The last of the romaine and red-leaf lettuce are harvested and in the fridge awaiting the dinner table. The recent wave of hot temperatures caused the few remaining heads of lettuce in the raised bed garden to bolt (go to seed) and turn bitter tasting …. so into the compost pile they went. Every summer at this time, I resent having to buy organic lettuce when just a few weeks earlier, I couldn’t keep up with it! What about planting lettuce in the summer? Until now, I didn’t think it was an option but the thought of going lettuce-less for the summer drove me to do some research.
One of the best articles I read online was “Long Lived Lettuce” by Willi Evans Galloway found on www.rodalesorganiclife.com. According to the author, it is possible to grow a summer crop of lettuce despite the heat…no bolting or bitterness! Here are a few helpful hints from several of the articles I have researched:
- Choose a location that gets partial shade during the heat of the day. This can be shade provided by other taller vegetable plants (corn, tomatoes etc.) or a part of your garden that is shaded by a large shrub or tree. If no shade is available during the mid-day hours, just cover your lettuce with shade cloth or row cover once the seedlings are up.
- Start by applying a 1″ top-dress of an organic weed-free compost to your garden bed. Lettuce seeds are tiny and the plants have shallow root systems which do not compete well with the aggressive root systems of weeds that will sprout in garden soil. I’ll be using Quoddy Blend Lobster Compost as my top-dress.
- Utilize the cut-and-come-again method of growing loose-leaf lettuce rather than growing head lettuce. This is where the plants are clipped off an inch or so from the ground and the base of the plant regenerates leaves that will give you another harvest a couple of weeks later. Lettuce leaves harvested when they’re young will be more flavorful and tender. The older the plant is, the more tough and bitter it will be which is why growing head lettuce (a longer crop) in the summer is not a good choice.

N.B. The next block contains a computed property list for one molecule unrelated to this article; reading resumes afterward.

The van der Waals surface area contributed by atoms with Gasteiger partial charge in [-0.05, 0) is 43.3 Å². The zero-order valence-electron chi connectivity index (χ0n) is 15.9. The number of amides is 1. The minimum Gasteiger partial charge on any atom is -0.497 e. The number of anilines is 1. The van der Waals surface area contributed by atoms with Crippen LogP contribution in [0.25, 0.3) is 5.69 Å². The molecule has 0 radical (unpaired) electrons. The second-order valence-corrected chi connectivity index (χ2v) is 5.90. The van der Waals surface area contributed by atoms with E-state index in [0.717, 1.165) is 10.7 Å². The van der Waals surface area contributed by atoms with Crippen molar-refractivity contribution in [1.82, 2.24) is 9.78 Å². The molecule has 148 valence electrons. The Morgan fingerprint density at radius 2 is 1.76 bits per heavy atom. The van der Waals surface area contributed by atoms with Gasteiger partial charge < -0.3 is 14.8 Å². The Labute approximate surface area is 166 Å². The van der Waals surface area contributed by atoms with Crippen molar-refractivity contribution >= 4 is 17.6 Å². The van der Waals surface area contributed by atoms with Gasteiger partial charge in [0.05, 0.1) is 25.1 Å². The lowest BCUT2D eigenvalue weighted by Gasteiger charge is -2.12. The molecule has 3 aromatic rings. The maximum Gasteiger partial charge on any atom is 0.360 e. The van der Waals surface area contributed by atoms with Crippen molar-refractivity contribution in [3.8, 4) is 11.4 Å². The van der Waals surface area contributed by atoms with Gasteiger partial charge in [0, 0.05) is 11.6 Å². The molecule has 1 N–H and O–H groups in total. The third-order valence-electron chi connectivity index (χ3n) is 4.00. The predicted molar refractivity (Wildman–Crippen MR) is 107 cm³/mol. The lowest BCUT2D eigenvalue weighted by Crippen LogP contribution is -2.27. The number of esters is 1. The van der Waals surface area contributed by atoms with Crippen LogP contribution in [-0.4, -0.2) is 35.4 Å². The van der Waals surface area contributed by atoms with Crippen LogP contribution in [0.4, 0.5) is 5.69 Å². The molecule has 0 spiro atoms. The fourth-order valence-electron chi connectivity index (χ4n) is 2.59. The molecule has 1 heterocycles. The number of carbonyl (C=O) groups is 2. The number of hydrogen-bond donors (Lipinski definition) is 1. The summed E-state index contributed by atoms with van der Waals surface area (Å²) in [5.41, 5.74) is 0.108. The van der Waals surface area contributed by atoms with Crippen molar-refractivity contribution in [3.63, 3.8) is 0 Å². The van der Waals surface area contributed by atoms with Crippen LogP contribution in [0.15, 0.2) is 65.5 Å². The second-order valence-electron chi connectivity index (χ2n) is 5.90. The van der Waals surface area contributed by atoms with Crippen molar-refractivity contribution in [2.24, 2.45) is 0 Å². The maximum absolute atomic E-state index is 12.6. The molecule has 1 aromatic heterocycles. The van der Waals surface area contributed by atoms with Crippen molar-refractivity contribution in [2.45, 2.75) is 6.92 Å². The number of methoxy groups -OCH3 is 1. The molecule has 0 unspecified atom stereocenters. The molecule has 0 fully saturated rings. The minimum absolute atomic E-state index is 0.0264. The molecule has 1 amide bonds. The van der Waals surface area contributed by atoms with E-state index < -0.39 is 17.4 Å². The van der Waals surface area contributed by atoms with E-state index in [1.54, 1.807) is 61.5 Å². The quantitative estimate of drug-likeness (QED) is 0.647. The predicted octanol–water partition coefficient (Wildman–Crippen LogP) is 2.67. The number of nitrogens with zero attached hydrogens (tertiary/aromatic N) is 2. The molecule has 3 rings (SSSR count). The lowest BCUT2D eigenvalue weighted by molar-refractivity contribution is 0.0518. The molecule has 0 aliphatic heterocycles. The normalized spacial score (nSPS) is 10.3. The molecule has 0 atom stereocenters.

- Lettuce seeds germinate in just a few days when the soil is around 70 degrees, but in the heat of the summer, the seed will go dormant. Your best bet for good seed germination is to purchase heat-tolerant varieties of leaf lettuce (Batavian varieties, Salad Bowl, Oakleaf, Black-seeded Simpson). Also, storing your lettuce seed in an airtight container in the refrigerator until sowing will help. Lastly, cool down the soil for a few days prior to planting by keeping it moist and covering it with wet burlap.
- You can also use spicy mesclun mix blends which will give you a lettuce garden full of colors, textures and flavors. Or just mix several lettuce types together before sowing.
- Rather than planting the lettuce in rows, scatter the seed loosely over a set area of the garden. They need light to germinate, so cover them with a very light layer of screened compost. Be sure to keep the soil surface moist at all times. When the seedlings reach 1 inch in height, thin them to about 1-2″ apart and side-dress with an organic fertilizer or alfalfa meal (a steady supply of nitrogen). This “non-row” method will mean that you won’t have to mulch because the lettuce will fill in the bed quickly to shade out weeds and keep the soil moist.
- You can also stagger your crops by dividing your bed into several sections and planting a new portion of the bed every 3 weeks.
- Keeping your lettuce beds watered is key. Bitterness and bolting not only develop in older plants but also in young plants that are water-starved and wilted.
- Once the leaves are 4-5″ tall, cut a handful at a time with scissors no less than one inch above the crown of the plant. You’ll have new leaves to harvest in 2 weeks or so! Each bed can usually be harvested in this manner 3-4 times (depending on the climate). Only harvest in the cool of the morning when the water content and flavor are at their peak!
I can’t wait to try this method and am hoping that you will be inspired to do as well. Imagine….. seed to salad in less than a month! And all summer long!!!
Happy Gardening from your friends at Coast of Maine!